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Simplifying public healthcare with system integration

Stefano Marfella,

Health applications integration

One of the most complex cases in the field of information systems is that offered by the Italian National Health System (or Sistema Sanitario Nazionale).

Think about how many functional areas there are - health facilities operations, service delivery, and even administrative management. If we add the organizational fragmentation of these bodies that sometimes have a certain degree of "independence" in choosing their own technology solutions, you can understand how things can get very complicated.

 

The drive towards the complete digitization of the healthcare sector and making complex and internet-connected services for citizens is growing every day. This trend makes it necessary to link and make applications present in healthcare companies interoperable with each other. This way, you can get higher quality and efficient services to citizens while generating greater savings for healthcare companies and give them the ability to exploit the full potential of their IT infrastructure.

Interoperability means the ability to exchange information, interact and establish processes between two or more computer systems. Interoperability in the health industry isn't the primary goal. In fact, healthcare companies have had a more ambitious goal for years now. The current goal is to pursue more cooperation on the applications level. This means ensuring that information systems can automatically and easily communicate and take an active advantage of the exchange of information and the logic of each application within their systems.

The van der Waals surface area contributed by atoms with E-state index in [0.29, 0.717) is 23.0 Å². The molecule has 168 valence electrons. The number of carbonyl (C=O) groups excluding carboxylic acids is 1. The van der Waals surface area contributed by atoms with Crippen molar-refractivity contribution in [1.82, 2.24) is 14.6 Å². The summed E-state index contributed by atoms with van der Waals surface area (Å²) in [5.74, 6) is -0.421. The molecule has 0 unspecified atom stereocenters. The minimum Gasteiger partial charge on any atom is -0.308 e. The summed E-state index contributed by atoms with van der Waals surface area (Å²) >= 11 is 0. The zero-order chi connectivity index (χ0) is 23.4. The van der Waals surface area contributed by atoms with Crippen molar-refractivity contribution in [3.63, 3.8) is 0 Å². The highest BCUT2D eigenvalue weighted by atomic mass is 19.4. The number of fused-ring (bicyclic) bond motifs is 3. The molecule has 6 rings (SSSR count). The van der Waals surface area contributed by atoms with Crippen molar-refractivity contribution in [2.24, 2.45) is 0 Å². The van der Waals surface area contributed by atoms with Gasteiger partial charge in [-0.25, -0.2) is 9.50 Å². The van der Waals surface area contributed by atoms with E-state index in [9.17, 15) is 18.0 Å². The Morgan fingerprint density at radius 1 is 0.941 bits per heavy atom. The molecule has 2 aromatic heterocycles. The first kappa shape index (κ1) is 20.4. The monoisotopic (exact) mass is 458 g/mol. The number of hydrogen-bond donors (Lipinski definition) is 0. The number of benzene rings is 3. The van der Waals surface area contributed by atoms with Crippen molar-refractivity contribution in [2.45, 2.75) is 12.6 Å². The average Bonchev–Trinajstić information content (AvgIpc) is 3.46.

To be able to achieve cooperation between health applications, it's important to identify and use tools that can support complex cases, such as an Enterprise Service Bus (ESB), which allows you to streamline and coordinate the applications by acting as a centralizing point of integration between the various information systems involved.

ESBs allows you to cover "old" point-to-point integrations, support and implement the most common patterns in systems integration and deploy SOA (Service Oriented Architecture).

Last, but not least, is the advantage of being able to scale the system architecture in an agile and simple way. You can ensure high levels of service reliability, which for functional scenarios such as those in the health sector, is something that can't be compromised.

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